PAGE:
Parkinson's disease (PD) is almost as old as man himself. The earliest description of the disease can be found as far back as 12th century BC. As early as 300 BC Charaka has described the classic triad of PD. It was first described in modern time in the 18th century by James Parkinson's, after whom the disease is named.

PD is a progressive movement disorder affecting both males and females, most commonly after the age of 60, but younger patients may also suffer from it. The exact causes for the disease are unknown, but the motor symptoms result from death of cells which produce dopamine in the brain. PD is associated with both genetic and environmental factors, the most common form is called Idiopathic PD where the underlying cause in unknown.

More than 6.2 million people worldwide are estimated to be suffering from the disease. The classical triad of PD is tremors (shaking of hand), bradykinesia (slowness of movement esp. gait), rigidity (stiffness), but as the disease advances it can urinary symptoms, depression, dementia and other problems.


The first breakthrough in treatment came in the 1960s when Levodopa became available for clinical use. Other classes of drugs have also become available for treatment over time but none have been as effective as levodopa. The next big revolution was deep brain stimulation (DBS) first described in late 1980s and approved by FDA in 2002.

DBS surgery is a multidisciplinary activity and requires close coordination between the treating neurosurgeon and neurologist and ideally done in specialized clinic setting. Benefits of surgery are improvement in the motor symptoms of PD thus resulting in improved quality of life along with reduction in the doses of various drugs and thus their side effects. However, as PD is a progressive disorder DBS cannot offer cure but can significantly improve the patient's quality of life.

The ideal patient for DBS are patients who are suffering from Idiopathic PD and are still dopamine responsive but are not able to take an adequate dose due to severe side effects, or patients having significant and disabling on and off symptoms. Patients having significant psychiatric symptoms may need to be evaluated further and may sometimes be excluded. Though DBS was initially reserved for patients with advance PD new trials have shown its sustained benefits in early PD also.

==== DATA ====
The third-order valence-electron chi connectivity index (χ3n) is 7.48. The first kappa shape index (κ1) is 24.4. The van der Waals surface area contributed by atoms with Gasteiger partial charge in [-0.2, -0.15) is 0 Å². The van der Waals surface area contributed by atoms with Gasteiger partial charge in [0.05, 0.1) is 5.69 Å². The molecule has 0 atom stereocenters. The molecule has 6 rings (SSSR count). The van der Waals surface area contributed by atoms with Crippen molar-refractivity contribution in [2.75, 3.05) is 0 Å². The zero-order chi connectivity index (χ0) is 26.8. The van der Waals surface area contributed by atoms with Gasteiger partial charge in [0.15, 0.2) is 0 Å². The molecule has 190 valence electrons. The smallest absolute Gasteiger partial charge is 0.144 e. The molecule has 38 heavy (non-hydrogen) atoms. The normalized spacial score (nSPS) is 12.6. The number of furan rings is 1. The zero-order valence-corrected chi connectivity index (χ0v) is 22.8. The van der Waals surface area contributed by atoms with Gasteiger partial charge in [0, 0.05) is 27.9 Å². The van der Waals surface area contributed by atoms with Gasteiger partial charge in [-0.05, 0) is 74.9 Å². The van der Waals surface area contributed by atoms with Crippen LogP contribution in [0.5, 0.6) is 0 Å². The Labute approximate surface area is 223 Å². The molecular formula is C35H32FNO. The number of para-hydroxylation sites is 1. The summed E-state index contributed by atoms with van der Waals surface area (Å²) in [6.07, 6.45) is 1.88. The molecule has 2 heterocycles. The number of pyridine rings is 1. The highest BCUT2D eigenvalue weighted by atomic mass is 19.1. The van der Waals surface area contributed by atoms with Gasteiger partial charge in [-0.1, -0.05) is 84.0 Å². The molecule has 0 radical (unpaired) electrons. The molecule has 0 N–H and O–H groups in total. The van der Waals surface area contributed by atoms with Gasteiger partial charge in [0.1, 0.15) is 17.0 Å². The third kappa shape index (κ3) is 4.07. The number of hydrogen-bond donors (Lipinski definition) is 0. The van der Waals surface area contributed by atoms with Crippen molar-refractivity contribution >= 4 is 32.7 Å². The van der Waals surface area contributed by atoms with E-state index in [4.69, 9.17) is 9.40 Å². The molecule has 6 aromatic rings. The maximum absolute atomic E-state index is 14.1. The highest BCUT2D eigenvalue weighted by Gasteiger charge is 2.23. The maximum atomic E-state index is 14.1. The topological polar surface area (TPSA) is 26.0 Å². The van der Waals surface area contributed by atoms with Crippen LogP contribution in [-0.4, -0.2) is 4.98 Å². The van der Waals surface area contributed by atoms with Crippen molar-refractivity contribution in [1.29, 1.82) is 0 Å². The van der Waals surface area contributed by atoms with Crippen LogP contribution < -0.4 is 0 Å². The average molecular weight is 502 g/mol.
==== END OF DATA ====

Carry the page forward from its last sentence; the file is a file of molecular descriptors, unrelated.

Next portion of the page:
Like any surgery DBS carries a risk of certain complications. They can be divided into procedure and implant related like bleeding, infection, lead misplacement, lead breakage. Complications of DBS per se can range from behavioral changes, depression, abnormal motor movements, visual disturbances, disbalance etc. The side effects are normally transient and can be controlled with appropriate programming. As DBS is a reversible procedure most complications can be controlled.


DBS is a safe and effective treatment for patients with PD with severe side effect of medication. It should be considered as complimentary to medical management and not a substitute. DBS is also currently used in patients with Dystonia, Essential tremors, OCD. Studies are ongoing for its use in various other psychiatric conditions.


What is DBS?

Deep Brain Stimulation is a surgery where leads are implanted deep inside the brain to stimulate certain areas.

Is DBS a new procedure?

DBS was first described in 1980s and approved by FDA in 1997 for tremors. It has a proved track record of over 20years. Over 160,000 patients worldwide have undergone DBS.

DBS can be done for which conditions?

DBS is currently approved for Parkinson's disease, Essential tremors, dystonia, OCD. Trials are going on for other diseases. PD is most condition treated.

Who needs DBS?

Patients with PD who are having severe side effects to drugs or with disabling on and off symptoms are candidates for DBS.

If DBS is so effective why have, I been not advised for it?

As very few centers are routinely performing DBS, large number of medical practitioners may not be aware about its benefits. If you or a loved one is suffering from PD then its recommended to meet a movement disorder specialist or to attend a PD clinic.

Will DBS cure my PD?

No it will not. DBS is one more tool in to control the motor symptoms of PD so as to improve the quality of life.

Post DBS can I stop all my PD medicines?

Post DBS most patients do have a significant reduction in the number and doses of there medication. Rarely are patient able to completely stop all medicines. The aim of DBS is to complement the medicines and not replace them.

Are there major complications of DBS?

Like any surgery DBS can also have complications. But risk of major complication is quite low. Also, as DBS is a reversible procedure, it can always be switched off or removed.

What is the long term follow up in DBS?

Immediate post-surgery the patient may need to come to OPD every few weeks till the neurologist is able to achieve optimal programming. Once that is done then patients only need to follow once in few months.

Does the DBS battery need frequent change?

DBS battery or IPG can be off 2 types. Non rechargeable which has a fixed capacity and may need replacement after a 3-6years depending on the programming parameters, and a rechargeable type which can be recharged as per need by the patient just like a mobile battery.


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